The next few days will be quite hectic, with my first-ever visit to Ireland. Tomorrow I’ll be in Limerick for a meeting with people from the European COST Action “Writing Urban Places“, with work on the interstices of literary studies, architecture, and planning. Thursday and Friday 12-13 December I’ll participate in the conference “(Un)Fair Cities: Equity, Ideology and Utopia in Urban Texts”. The conference is the second ALUS conference (the fourth, if we include the previous HLCN conferences), and the first international conference of the Association for Literary Urban Studies. The conference is organized in collaboration with the Ralahine Centre for Utopian Studies.
Very much looking forward to the wide range of topics at the conference, which promises to be an intense but also cozy and reasonably small-scale gathering of literary urban studies and utopia scholars. Looking forward, in particular, to the keynote by Caroline Edwards, “The other city, the city of dreams: Literary Utopias and Literary Utopianism”
I’ll present a paper on “Peopling the Future Fair City: Affordances of Literary Fiction, Planning and Policy”, part of my research project at TIAS.
“Narrated future visions of (un)fair cities are about putting in place meaningful storyworlds (or cityworlds), with distinct spatial, temporal, moral, social, linguistic, and metaphoric dimensions and guided by their own modalities. But as important is the way in which these storyworlds are peopled in a way that gives readers of such future visions access to the qualia – the ’how it feels like’ – and to situated agency.
This paper draws on Adam and Groves’ Future Matters (2007), in which the authors warn against an “emptying of the future” (ibid., 2), in a bid to consider how different textual genres envision and people the future fair city. It aims to examine the affordances of literary fiction, urban planning, and policy, for imagining fair future cities, and the possibilities to act towards fair futures. Drawing on recent examples from New York City’s planning and literary fiction, I will argue that literary fiction is geared more toward embedding and embodying moral dilemmas, while planning and policy texts tend to focus on embedding decisions. However, the increasing use of non-fictional elements (reportage, lists, scientific detail) in future fiction, and the increasing use of fictional elements (fictional characters, personal experiences) blurs such clear-cut distinctions.”
Thanks for everyone at the Ralahine Centre, in particular Michael G. Kelly and Mariano Paz for the inspiring collaboration and for all the good work on the practical issues.
More on the conference:
(Un)Fair Cities. Equity, Ideology and Utopia in Urban Texts seeks to explore relations between the urban and the utopian, as manifested and explored in literary and cultural practice understood broadly,along another strand of the utopian problematic: that of the complex relations of the utopian and the ideological. These can be understood as antagonistic, with utopian departures challenging and undermining dominant ideological structures, of which the city is both producer and product. But they may also be analysed as dialectically conjoined, whereby utopian projections or disruptions form the basis upon which ideological reformulations are subsequently imagined and put in place.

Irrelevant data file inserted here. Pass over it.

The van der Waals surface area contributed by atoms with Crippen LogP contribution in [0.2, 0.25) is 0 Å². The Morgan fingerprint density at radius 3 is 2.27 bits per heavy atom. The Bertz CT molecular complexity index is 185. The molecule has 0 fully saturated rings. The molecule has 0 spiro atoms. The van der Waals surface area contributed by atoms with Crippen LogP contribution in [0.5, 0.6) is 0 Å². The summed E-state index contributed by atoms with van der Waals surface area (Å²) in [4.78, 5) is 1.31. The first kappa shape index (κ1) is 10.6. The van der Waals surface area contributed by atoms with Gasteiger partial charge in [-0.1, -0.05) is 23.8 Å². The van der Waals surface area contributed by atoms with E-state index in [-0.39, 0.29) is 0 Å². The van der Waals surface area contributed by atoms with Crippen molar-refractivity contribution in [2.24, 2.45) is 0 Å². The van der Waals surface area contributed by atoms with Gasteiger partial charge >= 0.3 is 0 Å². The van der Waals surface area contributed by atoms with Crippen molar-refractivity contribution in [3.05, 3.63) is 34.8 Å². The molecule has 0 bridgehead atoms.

(Un)Fair Cities. Equity, Ideology and Utopia in Urban Textsis the second international conference of the Association for Literary Urban Studiesand is organizedin association with the Ralahine Centre for Utopian Studies at the University of Limerick. Conference Organizers: Lieven Ameel (ALUS), Michael G. Kelly and Mariano Paz (Ralahine). Confirmed keynote speakers: Prof Antonis Balasopoulos (Associate Professor in Comparative Literature and Cultural Studies,University of Cyprus);Dr Caroline Edwards (Senior Lecturer in Modern & Contemporary Literature, Birkbeck, University of London).
More on ALUS:
The Association for Literary Urban Studies (ALUS, formerly Helsinki Literature and the City Network) provides an international and interdisciplinary platform for scholars studying the city in literature. Membership is free, and all scholars working within literary urban studies are warmly invited to join the association. It welcomes approaches that examine city narratives in a broad understanding, including approaches that combine urban studies, cultural geography, urban planning, future studies, and other relevant fields with the examination of narratives of cities. It aims to foster interdisciplinary research on city literature, including literature written in all languages and encompassing all historical periods. The Association for Literary Urban Studies organizes meetings twice a year in Finland for members residing in Finland or passing through, and one international conference every two years. It aims to cooperate with other international organizations to organize international seminars, conferences and events.
Scholars interested in the city and literature from all fields of study are most welcome to join ALUS. For further information on joining the network, contact ALUS secretary Anni Lappela at anni.lappela[at]or ALUS president Jason Finch at jfinch[at]
Image source: Shutterstock, Will Rodrigues